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Understanding DORA metrics: your complete guide

Understanding DORA metrics: your complete guide

DORA metrics are five indicators that provide objective data to measure development team performance and drive software product improvement. They help developers continuously improve their practices, deliver software faster and ensure stability. Learn everything you need to know about DORA metrics by exploring our complete guide!

Where do DORA metrics come from?

DORA is an acronym for DevOps Research and Assessment, a team that actively studies what differentiates a high-performing DevOps team from a low-performing team. In a seven-year program acquired by Google in 2018, this research group analyzed the DevOps practices and capabilities of more than 32,000 DevOps professionals and identified four key metrics in 2020 to measure software development and delivery performance. 

In addition to an official DevOps report published annually, the team also released a white paper on the ROI of DevOps transformation, as well as the book "Accelerate: The Science of Lean Software and DevOps: Building and Scaling High Performing Technology Organizations," co-authored by Dr. Nicole Forsgren, co-founder of the DORA team and current partner at Microsoft Research.

Since there are many frameworks and methodologies to improve the way development teams build software products and services, DORA wants to shed light on what works and what doesn't in a scientific way.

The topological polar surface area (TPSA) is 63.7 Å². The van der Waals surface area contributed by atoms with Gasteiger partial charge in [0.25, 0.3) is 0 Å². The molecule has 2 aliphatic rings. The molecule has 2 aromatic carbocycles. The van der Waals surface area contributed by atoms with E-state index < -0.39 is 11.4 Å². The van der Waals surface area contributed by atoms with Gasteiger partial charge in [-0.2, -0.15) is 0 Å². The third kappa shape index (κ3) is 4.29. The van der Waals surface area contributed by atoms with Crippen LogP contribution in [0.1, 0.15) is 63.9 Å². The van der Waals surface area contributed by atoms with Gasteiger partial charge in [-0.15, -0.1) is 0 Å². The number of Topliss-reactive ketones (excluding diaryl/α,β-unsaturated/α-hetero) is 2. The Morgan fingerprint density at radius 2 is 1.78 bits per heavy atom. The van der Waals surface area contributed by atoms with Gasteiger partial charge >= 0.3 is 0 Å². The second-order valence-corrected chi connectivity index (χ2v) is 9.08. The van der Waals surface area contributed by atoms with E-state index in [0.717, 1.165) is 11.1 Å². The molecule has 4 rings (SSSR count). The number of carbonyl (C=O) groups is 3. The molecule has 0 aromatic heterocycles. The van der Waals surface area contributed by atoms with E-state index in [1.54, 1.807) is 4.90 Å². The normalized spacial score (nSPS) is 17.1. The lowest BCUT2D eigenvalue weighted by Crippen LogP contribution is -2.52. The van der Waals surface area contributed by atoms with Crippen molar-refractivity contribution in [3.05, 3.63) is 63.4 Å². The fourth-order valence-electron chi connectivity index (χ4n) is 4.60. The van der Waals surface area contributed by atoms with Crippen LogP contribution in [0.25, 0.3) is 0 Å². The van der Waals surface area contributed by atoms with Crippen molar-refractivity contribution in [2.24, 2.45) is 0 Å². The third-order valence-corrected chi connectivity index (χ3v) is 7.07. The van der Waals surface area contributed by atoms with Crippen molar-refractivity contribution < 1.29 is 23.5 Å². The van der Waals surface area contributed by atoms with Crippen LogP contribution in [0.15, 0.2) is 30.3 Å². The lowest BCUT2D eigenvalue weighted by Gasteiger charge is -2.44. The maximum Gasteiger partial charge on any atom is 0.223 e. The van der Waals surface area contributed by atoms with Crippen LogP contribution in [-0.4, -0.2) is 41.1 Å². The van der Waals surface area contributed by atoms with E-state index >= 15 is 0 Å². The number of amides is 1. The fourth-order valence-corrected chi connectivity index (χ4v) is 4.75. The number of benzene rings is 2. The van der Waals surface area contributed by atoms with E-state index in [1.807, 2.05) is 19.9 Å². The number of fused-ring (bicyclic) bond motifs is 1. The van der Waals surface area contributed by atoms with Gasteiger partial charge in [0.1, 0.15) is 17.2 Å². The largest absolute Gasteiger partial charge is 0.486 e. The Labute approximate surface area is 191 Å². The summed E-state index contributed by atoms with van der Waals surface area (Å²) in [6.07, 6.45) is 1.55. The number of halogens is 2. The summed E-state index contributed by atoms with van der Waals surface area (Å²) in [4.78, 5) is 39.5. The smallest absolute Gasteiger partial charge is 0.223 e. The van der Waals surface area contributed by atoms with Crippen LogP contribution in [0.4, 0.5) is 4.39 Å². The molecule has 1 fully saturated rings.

Since their introduction, DevOps teams worldwide have been using DORA metrics to measure their performance and how they compare to high-performing teams. 

What are the DORA metrics?

At a high level, Deployment frequency and Lead time for changes measure speed, while Change failure rate and Mean time to recovery measure stability. A team can achieve better business results by measuring these metrics and continually iterating to improve them.

Indeed, the DORA team's studies show that teams with high delivery performance are twice as likely to meet or exceed their organizational performance goals.

In 2021, the DORA team added a fifth metric, reliability, to the factors impacting organizational performance. In this post, we will cover the first four metrics, Deployment frequency, Lead time for changes, Change failure rate and Mean time to recovery. 

Deployment frequency

As the name suggests, Deployment frequency refers to the frequency of releases: it measures how often a team deploys a change into production. 

Development teams with better delivery performance tend to deliver smaller and much more frequent deliveries to provide value to users more frequently, improve customer retention and stay ahead of the competition.


How often does your organization deploy code to production or release it to end users?

High performance Medium performance Low performance
On-demand (multiple deploys per day) Between once per week and once per month Between once per month and once every six months

Source: 2022 Accelerate State of DevOps, Google. Note: Analysis of the results in the 2022 edition of the State of DevOps report detected only three groups: high, medium, and low performance. For this reason, we don't include elite performance data in this guide.

Why measure Deployment frequency?

Deployment frequency, as the name implies, measures the number of deployments the team makes in a given period (e.g., by month, week, or day). Therefore, a high Deployment frequency is a good indicator of the team's ability to make changes. In addition, a stable Deployment frequency (i.e., a regular deployment rate) can reflect an agile team delivering value continuously, which reduces the feedback loop, an invaluable benefit to the team and the users.